KPMG reports: Alabama, Alaska, Colorado, Idaho

KPMG reports focus on recent state and local tax developments

KPMG reports focus on recent state and local tax developments

KPMG’s This Week in State Tax—produced weekly by KPMG’s State and Local Tax practice—focuses on recent state and local tax developments.

  • Alabama: The state’s tax tribunal held that a taxpayer was not required to add back interest paid to an Irish affiliate because it qualified for the subject-to-tax exception to the state’s related-party addback rules. The Department of Revenue had tried to argue that because the foreign entity receiving the income was able to reduce its tax base by deducting interest paid to an affiliate, the subject-to-tax exception would not apply. However, the tax tribunal concluded that interest income that the foreign affiliate received from the taxpayer was considered subject to a tax even if no actual taxes were paid on such item of income in the taxing jurisdiction by reason of deductions or otherwise.
  • Alaska: The state’s Supreme Court held that a lower court did not err when it upheld the constitutionality of a statute requiring certain foreign corporations doing business or incorporated in no or low tax jurisdictions to be included in the Alaska combined report.  However, the high court determined that the lower court erred when it held that the statute requiring the inclusion of entities doing business or incorporated in low or no tax jurisdictions was void for vagueness.
  • Colorado: The Department of Revenue issued additional “frequently asked questions” (FAQs) on the $0.27 retail delivery fee that retailers were required to begin collecting the fee on July 1, 2022.  The fee applies to every retail sale of taxable tangible personal property that is delivered by a motor vehicle to a purchaser in Colorado. The FAQs confirm that the fee is not included in the tax base at the state level but, however, note that the fee may be subject to sales tax in self-collecting home rule jurisdictions. At least one city, Denver, is taking steps to revise its municipal code to exclude the retail delivery fee (and certain bag fees) from the city tax base.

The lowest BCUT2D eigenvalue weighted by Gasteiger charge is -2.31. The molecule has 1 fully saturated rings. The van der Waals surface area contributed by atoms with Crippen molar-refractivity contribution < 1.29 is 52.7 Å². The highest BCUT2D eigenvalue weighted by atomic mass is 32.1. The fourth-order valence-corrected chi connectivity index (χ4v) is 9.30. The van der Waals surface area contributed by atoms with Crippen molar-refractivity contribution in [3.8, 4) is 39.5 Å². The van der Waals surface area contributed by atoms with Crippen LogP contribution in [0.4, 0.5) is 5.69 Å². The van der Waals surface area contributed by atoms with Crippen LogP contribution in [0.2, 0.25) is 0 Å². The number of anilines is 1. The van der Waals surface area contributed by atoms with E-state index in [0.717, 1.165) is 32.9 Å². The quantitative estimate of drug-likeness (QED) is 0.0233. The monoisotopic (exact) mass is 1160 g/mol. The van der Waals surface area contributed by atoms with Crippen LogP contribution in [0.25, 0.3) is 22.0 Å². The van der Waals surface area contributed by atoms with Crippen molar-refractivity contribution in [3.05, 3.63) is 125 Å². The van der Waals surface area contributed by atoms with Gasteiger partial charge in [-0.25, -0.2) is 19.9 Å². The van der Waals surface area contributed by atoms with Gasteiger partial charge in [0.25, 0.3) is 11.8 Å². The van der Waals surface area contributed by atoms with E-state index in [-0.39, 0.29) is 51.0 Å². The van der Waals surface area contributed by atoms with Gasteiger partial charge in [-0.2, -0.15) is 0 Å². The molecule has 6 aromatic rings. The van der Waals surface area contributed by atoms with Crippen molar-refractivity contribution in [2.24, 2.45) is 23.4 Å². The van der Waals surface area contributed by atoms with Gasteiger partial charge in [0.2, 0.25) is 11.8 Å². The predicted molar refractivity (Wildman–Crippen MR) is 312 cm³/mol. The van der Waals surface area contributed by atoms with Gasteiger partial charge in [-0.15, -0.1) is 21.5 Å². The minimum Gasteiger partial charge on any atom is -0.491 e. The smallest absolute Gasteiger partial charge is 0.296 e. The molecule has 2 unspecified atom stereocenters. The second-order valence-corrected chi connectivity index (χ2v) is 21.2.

• Idaho: The Tax Commission issued draft regulations addressing the state’s revised sourcing laws. The draft regulations generally incorporate the Multistate Tax Commission (MTC) model rules for sourcing service and intangible receipts, and also provide guidance on the annual election to use an evenly weighted three-factor formula that is available to electronical corporations, telephone corporations, communications companies, and taxpayers subject to a special industry apportionment rule under Idaho Rule 580. 

Read an August 2022 report prepared by KPMG LLP


The KPMG name and logo are trademarks used under license by the independent member firms of the KPMG global organization. KPMG International Limited is a private English company limited by guarantee and does not provide services to clients. No member firm has any authority to obligate or bind KPMG International or any other member firm vis-à-vis third parties, nor does KPMG International have any such authority to obligate or bind any member firm. The information contained herein is of a general nature and is not intended to address the circumstances of any particular individual or entity. Although we endeavor to provide accurate and timely information, there can be no guarantee that such information is accurate as of the date it is received or that it will continue to be accurate in the future. No one should act on such information without appropriate professional advice after a thorough examination of the particular situation. For more information, contact KPMG's Federal Tax Legislative and Regulatory Services Group at: + 1 202 533 3712, 1801 K Street NW, Washington, DC 20006.